Rivaling Gone with the Wind as one of the most picturesque, epic love stories ever, this one is set in Hong Kong, after WWII. Unlike GWTW, this one ends tragic, though of course, that is all I will say. Starring William Holden, who plays a war reporter, and Jennifer Jones, who plays a Eurasian doctor from China who encounters prejudice in Hong Kong, this is a sweeping tale of love and loss, happiness and sadness. With the Oscar-winning song playing in the background constantly, this film is sure to make any romantic satisfied.
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At the beginning of this Billy Wilder film, Sabrina Fairchild is an unassuming chauffeur’s daughter who has plain looks (OK – as plain as Audrey Hepburn can get!) and an intense infatuation with the employer’s son, David, played perfectly by William Holden (with blond hair!). After a stint in Paris at cooking school, she returns as a sophisticated woman, but still retains her crush on David. Enter David’s older and less carefree brother Linus, played by Humphrey Bogart, to muck up the ideal love affair Sabrina has in mind for she and David. Basically, that’s the plot in a nutshell. The performances make this film more than just your typical romantic comedy. Holden is perfect as the lollygagger David, who is much more interested in the ladies than in the family business. Bogart combines the right mix of stiffness and lovability to be a Linus we can actually imagine Sabrina being attracted to. Apparently, Hepburn and Holden did not get along well with Bogart while making this film. That lack of chemistry does not show up on screen…all of the characters’ interactions with each other seem natural and unforced. It is a little odd seeing the much older Bogart with the young Hepburn, but that’s Hollywood. Even back in 1954!
A comedy about a prisoner of war camp in Germany? With Nazis we can laugh at? Is this possible? Well, since nothing was impossible for director Billy Wilder, he (and co-writer Edwin Blum) took this stage play (by Donald Bevin and Edmund Trzcinski) and adapted it with comic brilliance for the screen. William Holden plays Sefton, one of the screen’s best love-to-hate-‘um/hate-to-love-‘um characters. Why does the audience feel this way about him? Well, Sefton is a curmudgeon and crook. He makes friends with the Nazis in order to get special perks. He has a foot locker filled with contra-band items that the other men would kill for. He basically is a guy who uses his time in the Army and in the prison to hone his schmoozing skills to get what he wants or needs. But, he’s funny. He’s like the class clown that you find yourself laughing with even though you think he’s distasteful and inappropriate. I like Holden and have seen most of his films. This is, in my opinion, the role Holden was born to play. He becomes Sefton…you forget that you’re watching an actor and you get caught up with the shady deals and craftiness. When the other men of Sefton’s barracks believe he is the “stooge” (or snitch) who is telling the Nazis about the escape plots, we feel sorry for him even though we are not quite sure whether we believe he’s innocent. He has proven he deals with the Nazis so maybe he is the snitch…or maybe not? Wilder’s filmmaking (along with Holden’s performance) seals this film as one of the best war films of its kind—or of any kind. Look for film director Otto Preminger as Colonel von Scherbach, who steals the few scenes he is in.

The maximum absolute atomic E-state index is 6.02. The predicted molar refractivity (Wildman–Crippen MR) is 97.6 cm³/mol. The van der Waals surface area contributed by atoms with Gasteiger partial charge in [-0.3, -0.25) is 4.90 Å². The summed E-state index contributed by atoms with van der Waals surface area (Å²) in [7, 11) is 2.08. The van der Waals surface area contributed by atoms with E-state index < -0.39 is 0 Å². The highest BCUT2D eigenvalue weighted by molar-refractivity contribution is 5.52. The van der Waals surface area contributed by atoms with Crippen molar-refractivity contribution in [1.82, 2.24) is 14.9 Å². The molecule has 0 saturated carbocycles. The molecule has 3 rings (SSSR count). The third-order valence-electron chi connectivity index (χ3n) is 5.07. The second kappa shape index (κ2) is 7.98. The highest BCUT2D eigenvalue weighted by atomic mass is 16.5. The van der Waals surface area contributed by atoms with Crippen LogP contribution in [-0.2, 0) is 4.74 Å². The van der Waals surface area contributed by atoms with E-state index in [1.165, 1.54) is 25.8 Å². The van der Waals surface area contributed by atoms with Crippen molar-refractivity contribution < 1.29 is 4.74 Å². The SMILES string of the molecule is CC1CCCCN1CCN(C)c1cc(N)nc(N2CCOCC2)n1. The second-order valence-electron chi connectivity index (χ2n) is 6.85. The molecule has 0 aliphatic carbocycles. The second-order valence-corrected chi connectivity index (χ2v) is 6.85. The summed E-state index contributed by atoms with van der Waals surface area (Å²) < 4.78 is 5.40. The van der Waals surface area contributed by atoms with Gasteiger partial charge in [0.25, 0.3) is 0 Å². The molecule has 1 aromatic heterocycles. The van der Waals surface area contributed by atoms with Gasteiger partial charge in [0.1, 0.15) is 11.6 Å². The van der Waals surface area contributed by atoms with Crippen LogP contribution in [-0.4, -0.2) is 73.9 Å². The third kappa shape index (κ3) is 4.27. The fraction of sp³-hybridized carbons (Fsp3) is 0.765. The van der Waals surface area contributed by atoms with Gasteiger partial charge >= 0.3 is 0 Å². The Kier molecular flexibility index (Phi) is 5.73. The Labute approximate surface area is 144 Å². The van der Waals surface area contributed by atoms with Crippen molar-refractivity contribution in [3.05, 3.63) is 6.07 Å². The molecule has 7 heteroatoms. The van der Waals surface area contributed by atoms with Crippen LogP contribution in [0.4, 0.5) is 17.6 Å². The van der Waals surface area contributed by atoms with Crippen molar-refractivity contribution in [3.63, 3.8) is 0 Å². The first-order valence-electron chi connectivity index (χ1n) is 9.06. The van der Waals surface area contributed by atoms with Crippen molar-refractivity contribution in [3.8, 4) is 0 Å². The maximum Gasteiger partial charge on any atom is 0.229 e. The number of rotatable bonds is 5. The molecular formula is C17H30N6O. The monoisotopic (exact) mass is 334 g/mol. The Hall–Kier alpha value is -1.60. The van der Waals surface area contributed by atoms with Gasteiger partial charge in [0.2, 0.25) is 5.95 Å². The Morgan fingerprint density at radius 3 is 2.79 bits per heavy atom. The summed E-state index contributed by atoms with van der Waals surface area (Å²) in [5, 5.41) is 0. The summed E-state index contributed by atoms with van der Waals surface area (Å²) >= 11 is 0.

Gregory Peck stars as a gruff, hungry reporter who lucks out one day when he discovers the woman he found sleeping at the side of the road was princess Audrey Hepburn (in her Oscar-winning debut performance). He will do anything to get her story but cannot let her know what he does for a living. And, of course, as he does get to know her, they fall in love. Can they be together, though? Is she willing to give up her life as a princess? Is he willing to settle down? For a first starring film role, Hepburn shines as the naïve dreamer who craves more freedom. Peck is right on target as a hard-edged reporter who eventually finds his softer side.
Based on Theodore Dreiser’s classic novel, An American Tragedy, director George Stevens weaves a tale of love, sex, money and the trappings of all three. Montgomery Clift stars as George, a young man with dreams of power and success, but who has lived his life in a lower middle-class environment…up until now. He decides to “hit up” a distant, very prosperous relative for a job and once he gets his foot into the door of the life of luxury, there is no turning back for him. Elizabeth Taylor shines in her role as Angela, a beautiful socialite who falls for George, almost as hard as he falls for the life of extravagance. Clift really brings George and all of his greed and passions alive here. In some movies I always found him kind of stiff. But, here he’s so determined and tragic…yet sympathetic at the same time. Look for Shelley Winters in a key role as George’s non-upscale girlfriend…this is one of her first big roles and she does a brilliant job of capturing the desperation of her character.